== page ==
We consider the argument against law and the state below, but first, examine the way Proudhon and Bakunin related property to slavery. Proudhon’s argument was that the introduction of constitutional rights to private property and the exploitative systems these entrenched in the post-revolutionary period precipitated the transformation of slavery into wage-slavery. Remembered best for the epithet ‘property is theft!’ Proudhon opened his defining work of anarchist political theory by conjoining property with slavery. Invoking republican ideas about the virtues of independence, Proudhon explained:
If I had to answer the following question, ‘What is slavery?’ and if I should respond in one word, ‘It is murder,’ my meaning would be understood at once. I should not need a long explanation to show that the power to deprive a man of this thought, his will, and his personality is the power of life and death. So why to this other question, ‘What is Property?’ should I not answer in the same way, ‘It is theft!,’ without fearing to be misunderstood, since the second proposition is only a transformation of the first.
Private title in things, Proudhon argued, facilitated the theft of property and value from those who produced it. Whereas under systems of primitive accumulation property is seized, and slavery produces without recompense, under capitalism, laborers work to produce, but the title to the capital and the exclusive domain over property ensures that the product of labor never remains with the laborer, and that the laborer remains as dependent on the master as the slave had been prior to emancipation. Proudhon argued that the transformation of slavery, from chattel to wage labor, and the theft of the product of labor resulted from the legal appropriation of property as an exclusive right of dominion:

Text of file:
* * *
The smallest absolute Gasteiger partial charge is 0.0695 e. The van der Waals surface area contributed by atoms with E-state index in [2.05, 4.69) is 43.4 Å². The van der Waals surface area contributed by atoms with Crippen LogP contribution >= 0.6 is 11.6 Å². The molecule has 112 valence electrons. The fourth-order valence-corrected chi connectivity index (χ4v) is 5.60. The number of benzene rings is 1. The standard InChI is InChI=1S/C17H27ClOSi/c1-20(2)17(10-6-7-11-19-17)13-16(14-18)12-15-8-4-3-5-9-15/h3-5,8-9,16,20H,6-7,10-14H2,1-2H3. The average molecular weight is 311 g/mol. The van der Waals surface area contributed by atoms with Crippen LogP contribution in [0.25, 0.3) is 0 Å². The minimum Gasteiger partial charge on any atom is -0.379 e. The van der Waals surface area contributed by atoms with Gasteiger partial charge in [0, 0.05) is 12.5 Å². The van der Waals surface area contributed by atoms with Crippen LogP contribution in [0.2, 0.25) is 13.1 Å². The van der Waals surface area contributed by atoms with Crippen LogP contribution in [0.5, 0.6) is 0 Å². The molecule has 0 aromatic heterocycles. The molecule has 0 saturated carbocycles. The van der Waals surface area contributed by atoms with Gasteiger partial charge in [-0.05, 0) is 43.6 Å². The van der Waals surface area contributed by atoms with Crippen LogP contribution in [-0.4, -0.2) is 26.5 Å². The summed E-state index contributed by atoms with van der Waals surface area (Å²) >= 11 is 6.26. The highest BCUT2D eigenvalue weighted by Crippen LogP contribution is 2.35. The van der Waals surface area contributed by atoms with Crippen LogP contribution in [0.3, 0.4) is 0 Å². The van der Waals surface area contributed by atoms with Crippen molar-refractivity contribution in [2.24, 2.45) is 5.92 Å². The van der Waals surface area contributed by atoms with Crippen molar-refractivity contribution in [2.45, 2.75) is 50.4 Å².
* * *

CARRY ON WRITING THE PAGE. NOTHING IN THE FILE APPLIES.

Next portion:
When the Emancipation of the Slave was proclaimed, the proprietor lost the man and kept the land; just as today, in freeing the blacks, we leave the master his property in land and stock. Nevertheless, from the standpoint of ancient law as well as of natural and Christian right, man, born to labor, cannot dispense with the implements of Labor; the principle of Emancipation involved an agrarian law which guarantees them to him and protects him in their use: otherwise, this pretended Emancipation was only an act of hateful cruelty, an infamous deception […] The result was that the emancipated slave, and, a few centuries later, the enfranchised serf, without means of existence, was obliged to become a tenant and pay tribute.
Passages such as these can be found throughout the anarchist literature. Tolstoy, who corresponded with one of the sons of the radical abolitionist William Lloyd Garrison, described the transformation in a worked example of the master–slave relationship before and after the abolition. Even though the ‘slaver owner’ was deprived of ‘slave John, whom he can send to the cesspool to clear out his excrements,’ Tolstoy noted, he still had money ‘to be a benefactor’ to ‘anyone out of hundreds of Johns … giving him the preference and allowing him, rather than another, to climb down into the cesspool.’ For Bakunin too, ‘[t]he truth is that the whole life of the worker is simply a continuous and dismaying succession of terms of serfdom – voluntary from the juridical point of view but compulsory in the economic sense – broken up by momentarily brief interludes of freedom accompanied by starvation; in other words, it is real slavery.’
Making common cause with the red republicans in America, anarchists rejected the free labor contracts that abolitionists like Garrison championed. Yet in contrast to the Knights of Labor, who used the critique of free labor contracts to focus on the effects of property ownership – the extraction of surplus value – the anarchists contended that domination is inherent in the claim to exclusive ownership. Further parting company with red republicans, the anarchists rejected the possibility of universalizing republican freedom through state regulation. Proudhon’s aim was rather to ‘REPUBLICANIZE […] PROPERTY’ to ‘republicanize specie, by making every product of labor ready money.’